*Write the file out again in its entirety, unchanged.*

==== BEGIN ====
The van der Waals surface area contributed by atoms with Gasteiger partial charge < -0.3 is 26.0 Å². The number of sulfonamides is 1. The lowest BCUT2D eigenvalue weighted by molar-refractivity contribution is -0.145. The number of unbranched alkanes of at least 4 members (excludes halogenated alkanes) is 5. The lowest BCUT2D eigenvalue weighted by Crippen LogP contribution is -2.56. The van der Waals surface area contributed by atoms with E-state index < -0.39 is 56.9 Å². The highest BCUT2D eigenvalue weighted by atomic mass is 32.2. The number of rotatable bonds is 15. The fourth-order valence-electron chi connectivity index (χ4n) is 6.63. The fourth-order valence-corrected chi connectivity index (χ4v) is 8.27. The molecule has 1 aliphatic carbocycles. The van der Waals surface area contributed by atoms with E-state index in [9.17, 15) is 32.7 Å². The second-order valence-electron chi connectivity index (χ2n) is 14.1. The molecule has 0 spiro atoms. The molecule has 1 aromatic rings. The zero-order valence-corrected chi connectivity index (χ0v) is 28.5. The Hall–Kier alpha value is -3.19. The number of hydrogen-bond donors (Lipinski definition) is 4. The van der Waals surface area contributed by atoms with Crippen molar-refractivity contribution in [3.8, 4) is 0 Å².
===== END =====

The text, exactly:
The van der Waals surface area contributed by atoms with Gasteiger partial charge < -0.3 is 26.0 Å². The number of sulfonamides is 1. The lowest BCUT2D eigenvalue weighted by molar-refractivity contribution is -0.145. The number of unbranched alkanes of at least 4 members (excludes halogenated alkanes) is 5. The lowest BCUT2D eigenvalue weighted by Crippen LogP contribution is -2.56. The van der Waals surface area contributed by atoms with E-state index < -0.39 is 56.9 Å². The highest BCUT2D eigenvalue weighted by atomic mass is 32.2. The number of rotatable bonds is 15. The fourth-order valence-electron chi connectivity index (χ4n) is 6.63. The fourth-order valence-corrected chi connectivity index (χ4v) is 8.27. The molecule has 1 aliphatic carbocycles. The van der Waals surface area contributed by atoms with E-state index in [9.17, 15) is 32.7 Å². The second-order valence-electron chi connectivity index (χ2n) is 14.1. The molecule has 0 spiro atoms. The molecule has 1 aromatic rings. The zero-order valence-corrected chi connectivity index (χ0v) is 28.5. The Hall–Kier alpha value is -3.19. The number of hydrogen-bond donors (Lipinski definition) is 4. The van der Waals surface area contributed by atoms with Crippen molar-refractivity contribution in [3.8, 4) is 0 Å².